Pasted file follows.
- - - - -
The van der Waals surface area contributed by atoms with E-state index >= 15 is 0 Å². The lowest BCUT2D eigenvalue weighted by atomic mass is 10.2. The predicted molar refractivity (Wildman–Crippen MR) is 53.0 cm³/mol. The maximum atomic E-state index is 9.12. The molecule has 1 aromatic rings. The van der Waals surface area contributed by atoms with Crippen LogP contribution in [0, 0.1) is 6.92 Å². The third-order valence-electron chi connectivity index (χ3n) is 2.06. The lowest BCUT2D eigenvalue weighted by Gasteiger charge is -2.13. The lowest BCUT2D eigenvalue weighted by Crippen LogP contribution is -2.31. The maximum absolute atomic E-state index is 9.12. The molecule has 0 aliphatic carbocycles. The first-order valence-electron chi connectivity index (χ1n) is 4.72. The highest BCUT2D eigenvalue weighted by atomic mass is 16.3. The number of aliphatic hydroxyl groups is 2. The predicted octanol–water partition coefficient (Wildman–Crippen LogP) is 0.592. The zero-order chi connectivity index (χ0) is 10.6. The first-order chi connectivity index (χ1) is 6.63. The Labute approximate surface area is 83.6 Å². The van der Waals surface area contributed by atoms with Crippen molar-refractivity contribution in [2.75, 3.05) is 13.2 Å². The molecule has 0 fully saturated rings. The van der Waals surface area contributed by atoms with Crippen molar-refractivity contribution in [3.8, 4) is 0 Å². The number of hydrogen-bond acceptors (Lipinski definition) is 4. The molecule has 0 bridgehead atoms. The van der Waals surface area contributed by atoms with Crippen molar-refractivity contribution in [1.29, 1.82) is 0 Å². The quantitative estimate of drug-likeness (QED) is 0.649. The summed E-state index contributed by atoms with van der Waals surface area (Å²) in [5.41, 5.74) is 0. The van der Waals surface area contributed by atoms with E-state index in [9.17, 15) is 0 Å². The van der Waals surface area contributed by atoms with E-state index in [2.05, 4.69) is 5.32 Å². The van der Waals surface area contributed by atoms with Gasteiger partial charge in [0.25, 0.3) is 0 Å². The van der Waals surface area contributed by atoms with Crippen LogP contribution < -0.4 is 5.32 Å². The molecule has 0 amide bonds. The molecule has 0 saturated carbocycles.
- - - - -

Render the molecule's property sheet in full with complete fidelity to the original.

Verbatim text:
The van der Waals surface area contributed by atoms with E-state index >= 15 is 0 Å². The lowest BCUT2D eigenvalue weighted by atomic mass is 10.2. The predicted molar refractivity (Wildman–Crippen MR) is 53.0 cm³/mol. The maximum atomic E-state index is 9.12. The molecule has 1 aromatic rings. The van der Waals surface area contributed by atoms with Crippen LogP contribution in [0, 0.1) is 6.92 Å². The third-order valence-electron chi connectivity index (χ3n) is 2.06. The lowest BCUT2D eigenvalue weighted by Gasteiger charge is -2.13. The lowest BCUT2D eigenvalue weighted by Crippen LogP contribution is -2.31. The maximum absolute atomic E-state index is 9.12. The molecule has 0 aliphatic carbocycles. The first-order valence-electron chi connectivity index (χ1n) is 4.72. The highest BCUT2D eigenvalue weighted by atomic mass is 16.3. The number of aliphatic hydroxyl groups is 2. The predicted octanol–water partition coefficient (Wildman–Crippen LogP) is 0.592. The zero-order chi connectivity index (χ0) is 10.6. The first-order chi connectivity index (χ1) is 6.63. The Labute approximate surface area is 83.6 Å². The van der Waals surface area contributed by atoms with Crippen molar-refractivity contribution in [2.75, 3.05) is 13.2 Å². The molecule has 0 fully saturated rings. The van der Waals surface area contributed by atoms with Crippen molar-refractivity contribution in [3.8, 4) is 0 Å². The number of hydrogen-bond acceptors (Lipinski definition) is 4. The molecule has 0 bridgehead atoms. The van der Waals surface area contributed by atoms with Crippen molar-refractivity contribution in [1.29, 1.82) is 0 Å². The quantitative estimate of drug-likeness (QED) is 0.649. The summed E-state index contributed by atoms with van der Waals surface area (Å²) in [5.41, 5.74) is 0. The van der Waals surface area contributed by atoms with E-state index in [9.17, 15) is 0 Å². The van der Waals surface area contributed by atoms with E-state index in [2.05, 4.69) is 5.32 Å². The van der Waals surface area contributed by atoms with Gasteiger partial charge in [0.25, 0.3) is 0 Å². The van der Waals surface area contributed by atoms with Crippen LogP contribution < -0.4 is 5.32 Å². The molecule has 0 amide bonds. The molecule has 0 saturated carbocycles.